Wednesday, June 20, 2012
Introducing Bridget Straub - Writer Extraordinaire
When Claire wrote about meditation in May, I thought to myself that I should give it a try, and yet I didn’t, did I? I love the idea of centering yourself and of letting go of the problems that surround us all, both large and small. I’d love to have a meditation room with lots of colorful pillows tossed on the floor,where I could light some candles and breathe myself into peacefulness, but this is not my reality. Here’s how it would go if I tried:
I’d toss my beautiful pillows on the floor, and the air would swirl as I did so, causing a big hunk of hair and dust to go sailing across the smooth wood surface. Sharing a home with my two daughters and my sister, we appear to shed more than a pack of long-haired dogs. I can vacuum all day long, turn it off, wrap up the cord, move to put it away and immediately see more hair. It’s maddening.
Let’s pretend that I could ignore that, or just gather it up, throw it away and continue. So I’d sit on the largest, most comfortable pillow of the bunch and reach for the candle, but when I sat, the pillow would probably slip a little so it’s out of reach. I’ll lunge for it just as the phone rings. As is generally the case, my sister won’t be home, and because she runs her business through the house phone, the kids have been discouraged from answering it. There’s a 90% chance that it’s a robot or a telemarketer, but that other 10% chance that it could be potential income gets me every time, so I’ll go answer it. It’ll be a robot, and while I’m out there my twelve year old will tell me she’s starving and demand to know what there is to eat. I’ll go through the list and she’ll refuse each and every suggestion. I’ll return to my room.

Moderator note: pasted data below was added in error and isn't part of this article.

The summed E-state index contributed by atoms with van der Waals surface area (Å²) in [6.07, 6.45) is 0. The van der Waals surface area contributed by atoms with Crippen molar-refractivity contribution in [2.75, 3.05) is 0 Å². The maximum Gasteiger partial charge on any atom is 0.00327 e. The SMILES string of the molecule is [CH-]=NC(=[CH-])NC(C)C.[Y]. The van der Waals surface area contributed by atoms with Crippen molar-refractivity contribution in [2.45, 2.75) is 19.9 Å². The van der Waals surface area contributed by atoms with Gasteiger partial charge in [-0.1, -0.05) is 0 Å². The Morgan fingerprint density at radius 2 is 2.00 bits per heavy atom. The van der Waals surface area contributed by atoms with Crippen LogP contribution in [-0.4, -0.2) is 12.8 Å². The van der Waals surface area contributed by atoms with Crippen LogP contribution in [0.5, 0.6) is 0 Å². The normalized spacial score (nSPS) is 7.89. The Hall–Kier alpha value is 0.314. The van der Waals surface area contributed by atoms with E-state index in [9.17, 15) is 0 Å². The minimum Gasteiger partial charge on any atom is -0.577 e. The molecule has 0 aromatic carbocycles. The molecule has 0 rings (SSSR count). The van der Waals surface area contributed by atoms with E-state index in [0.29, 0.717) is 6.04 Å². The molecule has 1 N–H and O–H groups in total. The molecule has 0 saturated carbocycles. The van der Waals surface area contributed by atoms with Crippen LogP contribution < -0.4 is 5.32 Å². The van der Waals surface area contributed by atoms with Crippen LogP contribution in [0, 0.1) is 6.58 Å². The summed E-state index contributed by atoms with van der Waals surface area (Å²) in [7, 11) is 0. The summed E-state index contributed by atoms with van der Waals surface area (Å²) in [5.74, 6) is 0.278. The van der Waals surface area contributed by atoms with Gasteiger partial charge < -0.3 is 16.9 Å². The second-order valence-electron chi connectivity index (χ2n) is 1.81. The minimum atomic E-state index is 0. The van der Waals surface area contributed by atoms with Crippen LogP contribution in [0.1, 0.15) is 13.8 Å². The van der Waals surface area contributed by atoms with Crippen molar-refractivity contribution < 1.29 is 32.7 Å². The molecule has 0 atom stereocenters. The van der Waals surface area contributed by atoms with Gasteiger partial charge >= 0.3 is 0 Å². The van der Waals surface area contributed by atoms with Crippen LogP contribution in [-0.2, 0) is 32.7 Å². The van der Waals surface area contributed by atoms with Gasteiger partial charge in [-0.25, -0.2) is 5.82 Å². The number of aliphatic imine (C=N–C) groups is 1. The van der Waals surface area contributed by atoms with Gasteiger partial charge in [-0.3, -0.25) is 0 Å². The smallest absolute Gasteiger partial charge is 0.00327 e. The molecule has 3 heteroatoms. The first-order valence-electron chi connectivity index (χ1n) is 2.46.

Thinking ahead, I’ll grab the candle before I sit down, ignoring the new pile of hair in the corner. Taking a deep breath, determined to ignore it, I’ll realize that I have nothing to light the candle with. I’ll return to the grumbling twelve-year old, who as you’ll recall is starving to death, and look for the lighter. My older daughter will find it for me but the weak-with-hunger one will grab it and want to light the candle for me. Before she leaves the room she’ll ask again what there is to eat. I’ll pull out my hair, which explains a lot, doesn’t it? Finally, she’ll walk off complaining with her last, poor malnutritioned breath, and I will be ready to leave it all behind for a higher plain or whatever it is I’m supposed to be reaching towards. I’ll breathe in and notice a foul odor wafting through the air vent from the apartment upstairs, and wonder what on earth is being boiled now? I’ll try to ignore it, and my older daughter will come in to see what I’m doing, and will no doubt laugh at me. The phone will ring. There’s a 90% chance… Well, you see where this is going, right?
Clearly, calm meditation is not in the cards for me. What is, however, is writing about the sometimes chaotic lives of the many characters I have floating around in my head. I’ve recently released my second novel, “On A Hot August Afternoon”. It joins my first novel, “Searching for My Wand”, and both are just glimpses at all of the voices and lives that make it all but impossible for me to settle down and meditate! You can check them out here: